The first of a five part series in which Rutton Viccajee guides you through the upcoming changes regarding taxation of dividends.
The apparent bombshell announcement in the July 2015 Budget was regarding the taxation of dividends. For many investors this will not pose any issues. But for the owner manager of a small company, major changes are in store.
Overview of the raw rules
The basic information about the taxation of dividends is as follows, but inevitably, before the release of the Finance Bill, some details are a little sketchy – this is indicated where important.
• Abolition of the tax credit – dividend income will no longer be grossed up in the personal tax computation.
• A Dividend Tax Allowance of £5,000. It is not clear whether this will then reduce the available basic rate band or whether it is a full exemption from tax. The policy driver is likely to be to exclude the vast majority of ordinary investors from having to complete tax returns in respect of dividend income (even basic rate taxpayers), so logic tends to suggest that it will be in addition to the basic rate band to keep things simple for those not in SA.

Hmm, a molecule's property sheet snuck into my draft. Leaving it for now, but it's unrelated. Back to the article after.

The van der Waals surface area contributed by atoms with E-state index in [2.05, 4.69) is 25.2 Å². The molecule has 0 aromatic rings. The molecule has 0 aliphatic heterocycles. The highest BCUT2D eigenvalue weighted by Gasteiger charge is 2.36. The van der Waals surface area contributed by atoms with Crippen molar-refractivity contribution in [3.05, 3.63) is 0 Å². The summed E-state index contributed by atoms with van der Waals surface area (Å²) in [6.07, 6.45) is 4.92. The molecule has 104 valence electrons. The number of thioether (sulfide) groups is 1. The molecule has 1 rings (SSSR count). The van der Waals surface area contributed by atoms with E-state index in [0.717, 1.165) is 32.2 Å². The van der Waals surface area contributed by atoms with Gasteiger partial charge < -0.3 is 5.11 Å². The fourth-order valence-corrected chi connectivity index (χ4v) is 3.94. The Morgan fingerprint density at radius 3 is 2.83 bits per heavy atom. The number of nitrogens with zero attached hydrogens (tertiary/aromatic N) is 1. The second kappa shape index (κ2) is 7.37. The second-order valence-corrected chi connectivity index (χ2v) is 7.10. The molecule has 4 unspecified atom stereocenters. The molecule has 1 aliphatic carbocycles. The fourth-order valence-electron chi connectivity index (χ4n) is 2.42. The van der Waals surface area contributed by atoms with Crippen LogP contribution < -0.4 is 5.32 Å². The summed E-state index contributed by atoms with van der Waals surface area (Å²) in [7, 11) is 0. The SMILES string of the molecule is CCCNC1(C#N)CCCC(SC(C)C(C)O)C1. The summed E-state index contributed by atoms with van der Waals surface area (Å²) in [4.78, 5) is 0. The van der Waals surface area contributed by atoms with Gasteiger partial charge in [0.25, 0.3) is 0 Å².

• Dividends will then be liable to tax at 7.5% in the basic rate band, 32.5% in the higher rate band and 38.1% in the additional rate band.
• This compares with existing rates of 0%, 25% and 30.56% on the net income.
• The new savings allowance of £5,000 introduced this year (2015) is not available against dividend income – only interest and similar.
• The new personal savings allowance of £1,000 for basic rate taxpayers and £500 for higher rate taxpayers which is due to commence in 2016 will probably not be available against dividends; it is likely to be restricted to savings income only. This will also be in the Finance Bill to be issued shortly.
But what does it all mean? Translation please!
Look out for part two, in which Rutton examines the impact on investors.